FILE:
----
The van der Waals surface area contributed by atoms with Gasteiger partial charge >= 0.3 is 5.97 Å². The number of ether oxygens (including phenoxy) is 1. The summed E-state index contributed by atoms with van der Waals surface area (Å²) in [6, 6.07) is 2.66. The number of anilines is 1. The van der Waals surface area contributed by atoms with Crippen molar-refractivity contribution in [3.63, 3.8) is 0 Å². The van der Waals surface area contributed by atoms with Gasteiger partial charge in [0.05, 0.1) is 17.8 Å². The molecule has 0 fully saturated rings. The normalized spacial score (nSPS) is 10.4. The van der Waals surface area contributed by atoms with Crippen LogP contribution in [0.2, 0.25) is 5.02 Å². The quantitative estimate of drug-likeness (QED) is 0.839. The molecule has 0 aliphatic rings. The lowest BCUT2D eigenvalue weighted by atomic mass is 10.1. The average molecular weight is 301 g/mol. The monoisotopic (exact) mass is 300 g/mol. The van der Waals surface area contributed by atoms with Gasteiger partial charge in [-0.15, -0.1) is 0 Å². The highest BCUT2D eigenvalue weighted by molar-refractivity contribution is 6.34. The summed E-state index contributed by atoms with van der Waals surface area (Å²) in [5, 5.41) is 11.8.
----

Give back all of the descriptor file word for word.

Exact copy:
The van der Waals surface area contributed by atoms with Gasteiger partial charge >= 0.3 is 5.97 Å². The number of ether oxygens (including phenoxy) is 1. The summed E-state index contributed by atoms with van der Waals surface area (Å²) in [6, 6.07) is 2.66. The number of anilines is 1. The van der Waals surface area contributed by atoms with Crippen molar-refractivity contribution in [3.63, 3.8) is 0 Å². The van der Waals surface area contributed by atoms with Gasteiger partial charge in [0.05, 0.1) is 17.8 Å². The molecule has 0 fully saturated rings. The normalized spacial score (nSPS) is 10.4. The van der Waals surface area contributed by atoms with Crippen LogP contribution in [0.2, 0.25) is 5.02 Å². The quantitative estimate of drug-likeness (QED) is 0.839. The molecule has 0 aliphatic rings. The lowest BCUT2D eigenvalue weighted by atomic mass is 10.1. The average molecular weight is 301 g/mol. The monoisotopic (exact) mass is 300 g/mol. The van der Waals surface area contributed by atoms with Gasteiger partial charge in [-0.15, -0.1) is 0 Å². The highest BCUT2D eigenvalue weighted by molar-refractivity contribution is 6.34. The summed E-state index contributed by atoms with van der Waals surface area (Å²) in [5, 5.41) is 11.8.